Experiments have shown that rats can successfully estimate a time interval of approximately 40 seconds, despite having their cortex entirely removed. This suggests that time estimation may be a low level process.
In recent history, ecologists and psychologists have been interested in whether and how time is perceived by non-human animals, as well as which functional purposes are served by the ability to perceive time. Studies have demonstrated that many species of animals, including both vertebrates and invertebrates, have cognitive abilities that allow them to estimate and compare time intervals and durations in a similar way to humans.
There is empirical evidence that metabolic rate has an impact on animals' ability to perceive time. In general, it is true within and across taxa that animals of smaller size (such as flies), which have a fast metabolic rate, experience time more slowly than animals of larger size, which have a slow metabolic rate. Researchers suppose that this could be the reason why small-bodied animals are generally better at perceiving time on a small scale, and why they are more agile than larger animals.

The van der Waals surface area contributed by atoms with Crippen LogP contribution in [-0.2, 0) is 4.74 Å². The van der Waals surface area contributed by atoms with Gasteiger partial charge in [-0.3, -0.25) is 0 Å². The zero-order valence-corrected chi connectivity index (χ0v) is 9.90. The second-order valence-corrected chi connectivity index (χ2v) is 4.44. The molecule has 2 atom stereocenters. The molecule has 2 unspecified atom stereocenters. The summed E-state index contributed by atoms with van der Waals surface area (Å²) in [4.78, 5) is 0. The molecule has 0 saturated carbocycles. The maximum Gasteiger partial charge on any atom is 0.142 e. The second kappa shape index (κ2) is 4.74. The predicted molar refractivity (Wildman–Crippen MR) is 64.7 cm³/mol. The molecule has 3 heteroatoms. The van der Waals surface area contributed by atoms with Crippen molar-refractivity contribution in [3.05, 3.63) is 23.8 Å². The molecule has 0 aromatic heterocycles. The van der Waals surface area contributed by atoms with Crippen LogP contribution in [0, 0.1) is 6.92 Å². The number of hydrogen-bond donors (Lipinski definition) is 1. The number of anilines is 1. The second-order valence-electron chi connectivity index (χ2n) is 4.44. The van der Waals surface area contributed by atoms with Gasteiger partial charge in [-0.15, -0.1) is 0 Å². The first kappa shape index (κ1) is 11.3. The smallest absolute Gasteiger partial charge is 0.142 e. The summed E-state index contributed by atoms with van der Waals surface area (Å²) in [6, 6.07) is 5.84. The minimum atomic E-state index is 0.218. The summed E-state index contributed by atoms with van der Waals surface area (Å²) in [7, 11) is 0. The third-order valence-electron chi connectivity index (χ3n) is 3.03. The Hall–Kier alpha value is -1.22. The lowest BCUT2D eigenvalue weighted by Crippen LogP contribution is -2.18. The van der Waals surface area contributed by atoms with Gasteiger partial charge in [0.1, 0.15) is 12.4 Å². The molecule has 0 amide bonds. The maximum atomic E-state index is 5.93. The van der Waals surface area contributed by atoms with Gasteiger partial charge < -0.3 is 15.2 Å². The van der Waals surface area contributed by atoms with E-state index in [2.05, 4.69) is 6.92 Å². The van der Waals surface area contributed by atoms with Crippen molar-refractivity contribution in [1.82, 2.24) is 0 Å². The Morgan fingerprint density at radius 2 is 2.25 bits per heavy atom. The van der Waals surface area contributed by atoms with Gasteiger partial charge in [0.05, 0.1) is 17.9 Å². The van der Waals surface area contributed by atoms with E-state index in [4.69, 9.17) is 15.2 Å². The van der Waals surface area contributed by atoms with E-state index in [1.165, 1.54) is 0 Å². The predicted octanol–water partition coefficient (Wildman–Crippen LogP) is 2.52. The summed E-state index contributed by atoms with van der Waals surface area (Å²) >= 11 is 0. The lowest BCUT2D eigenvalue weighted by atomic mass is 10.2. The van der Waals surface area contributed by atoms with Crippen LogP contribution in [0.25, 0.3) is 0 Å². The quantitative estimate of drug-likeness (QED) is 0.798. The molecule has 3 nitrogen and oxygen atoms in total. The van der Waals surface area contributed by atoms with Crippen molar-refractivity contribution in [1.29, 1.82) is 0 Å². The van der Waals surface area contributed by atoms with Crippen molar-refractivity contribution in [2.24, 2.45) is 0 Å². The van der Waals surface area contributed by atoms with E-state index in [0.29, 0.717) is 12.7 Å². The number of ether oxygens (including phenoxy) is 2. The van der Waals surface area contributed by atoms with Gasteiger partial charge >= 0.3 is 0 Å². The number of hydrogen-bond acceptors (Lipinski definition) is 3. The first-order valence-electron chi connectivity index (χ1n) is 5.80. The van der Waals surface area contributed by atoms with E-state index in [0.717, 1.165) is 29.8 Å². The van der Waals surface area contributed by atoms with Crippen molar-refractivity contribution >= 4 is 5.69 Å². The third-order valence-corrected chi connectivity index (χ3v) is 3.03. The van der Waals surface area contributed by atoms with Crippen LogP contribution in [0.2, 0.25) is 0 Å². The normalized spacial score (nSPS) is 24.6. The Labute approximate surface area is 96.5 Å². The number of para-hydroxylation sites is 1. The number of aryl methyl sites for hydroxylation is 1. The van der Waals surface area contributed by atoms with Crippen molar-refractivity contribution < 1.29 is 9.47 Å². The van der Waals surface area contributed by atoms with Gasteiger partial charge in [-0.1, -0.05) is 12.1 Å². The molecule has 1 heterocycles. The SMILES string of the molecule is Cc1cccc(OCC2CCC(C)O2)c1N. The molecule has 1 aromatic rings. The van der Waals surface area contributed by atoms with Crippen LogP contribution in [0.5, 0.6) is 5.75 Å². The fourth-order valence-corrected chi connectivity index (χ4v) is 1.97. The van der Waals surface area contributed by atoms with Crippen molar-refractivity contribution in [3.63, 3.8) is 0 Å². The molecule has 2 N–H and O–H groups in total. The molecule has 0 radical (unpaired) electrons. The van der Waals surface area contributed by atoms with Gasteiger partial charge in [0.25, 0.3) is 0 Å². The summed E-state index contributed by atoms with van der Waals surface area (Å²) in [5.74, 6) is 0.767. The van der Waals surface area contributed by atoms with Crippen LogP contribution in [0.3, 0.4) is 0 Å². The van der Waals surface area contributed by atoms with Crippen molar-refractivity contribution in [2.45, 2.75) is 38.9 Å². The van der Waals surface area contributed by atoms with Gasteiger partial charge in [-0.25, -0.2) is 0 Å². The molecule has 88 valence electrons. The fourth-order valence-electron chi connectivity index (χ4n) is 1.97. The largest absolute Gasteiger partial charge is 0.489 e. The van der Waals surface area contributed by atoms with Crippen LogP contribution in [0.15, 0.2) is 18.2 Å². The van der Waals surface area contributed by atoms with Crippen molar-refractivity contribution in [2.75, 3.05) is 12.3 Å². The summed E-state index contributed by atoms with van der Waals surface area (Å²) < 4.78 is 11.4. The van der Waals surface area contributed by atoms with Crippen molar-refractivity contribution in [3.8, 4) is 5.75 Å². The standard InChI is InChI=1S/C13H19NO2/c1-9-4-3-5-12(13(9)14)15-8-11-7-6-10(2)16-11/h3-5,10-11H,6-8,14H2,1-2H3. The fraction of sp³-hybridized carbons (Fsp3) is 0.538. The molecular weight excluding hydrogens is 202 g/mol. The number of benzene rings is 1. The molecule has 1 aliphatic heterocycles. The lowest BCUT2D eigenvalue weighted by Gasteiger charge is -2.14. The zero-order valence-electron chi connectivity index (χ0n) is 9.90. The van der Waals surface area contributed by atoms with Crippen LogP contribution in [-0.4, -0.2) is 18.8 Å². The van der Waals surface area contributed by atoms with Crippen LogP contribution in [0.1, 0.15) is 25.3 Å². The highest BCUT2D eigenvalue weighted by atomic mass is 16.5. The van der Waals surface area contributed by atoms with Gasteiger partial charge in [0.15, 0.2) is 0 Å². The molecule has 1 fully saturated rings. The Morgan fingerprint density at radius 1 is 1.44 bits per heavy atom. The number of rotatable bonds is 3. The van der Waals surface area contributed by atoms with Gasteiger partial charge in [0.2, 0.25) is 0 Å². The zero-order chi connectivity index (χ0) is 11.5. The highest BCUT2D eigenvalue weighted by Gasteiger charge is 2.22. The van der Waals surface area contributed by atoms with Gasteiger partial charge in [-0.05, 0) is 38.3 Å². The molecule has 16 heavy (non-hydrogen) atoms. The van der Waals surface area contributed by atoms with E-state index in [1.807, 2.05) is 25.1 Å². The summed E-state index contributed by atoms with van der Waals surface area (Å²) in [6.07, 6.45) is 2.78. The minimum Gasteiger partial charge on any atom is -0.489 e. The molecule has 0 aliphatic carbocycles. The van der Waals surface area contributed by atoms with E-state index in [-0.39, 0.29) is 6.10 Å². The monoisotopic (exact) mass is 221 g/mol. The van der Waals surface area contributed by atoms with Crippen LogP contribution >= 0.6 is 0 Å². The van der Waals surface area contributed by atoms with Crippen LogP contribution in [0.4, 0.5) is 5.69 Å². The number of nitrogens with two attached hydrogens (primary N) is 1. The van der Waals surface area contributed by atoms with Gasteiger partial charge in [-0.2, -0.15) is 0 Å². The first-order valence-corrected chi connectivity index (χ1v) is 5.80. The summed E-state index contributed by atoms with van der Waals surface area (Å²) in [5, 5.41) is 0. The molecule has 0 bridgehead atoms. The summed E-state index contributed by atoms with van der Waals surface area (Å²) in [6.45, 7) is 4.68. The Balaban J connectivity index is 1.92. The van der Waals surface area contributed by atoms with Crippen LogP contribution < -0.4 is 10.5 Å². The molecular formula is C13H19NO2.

In a lab experiment, goldfish were conditioned to receive a light stimulus followed shortly by an aversive electric shock, with a constant time interval between the two stimuli. Test subjects showed an increase in general activity around the time of the electric shock. This response persisted in further trials in which the light stimulus was kept but the electric shock was removed. This suggests that goldfish are able to perceive time intervals and to initiate an avoidance response at the time when they expect the distressing stimulus to happen.
In two separate studies, golden shiners and dwarf inangas demonstrated the ability to associate the availability of food sources to specific locations and times of day, called time-place learning.  In contrast, when tested for time-place learning based on predation risk, inangas were unable to associate spatiotemporal patterns to the presence or absence of predators.
When presented with the choice between obtaining food at regular intervals (with a fixed delay between feedings) or at stochastic intervals (with a variable delay between feedings), starlings can discriminate between the two types of intervals and consistently prefer getting food at variable intervals. This is true whether the total amount of food is the same for both options or if the total amount of food is unpredictable in the variable option. This suggests that starlings have an inclination for risk-prone behavior.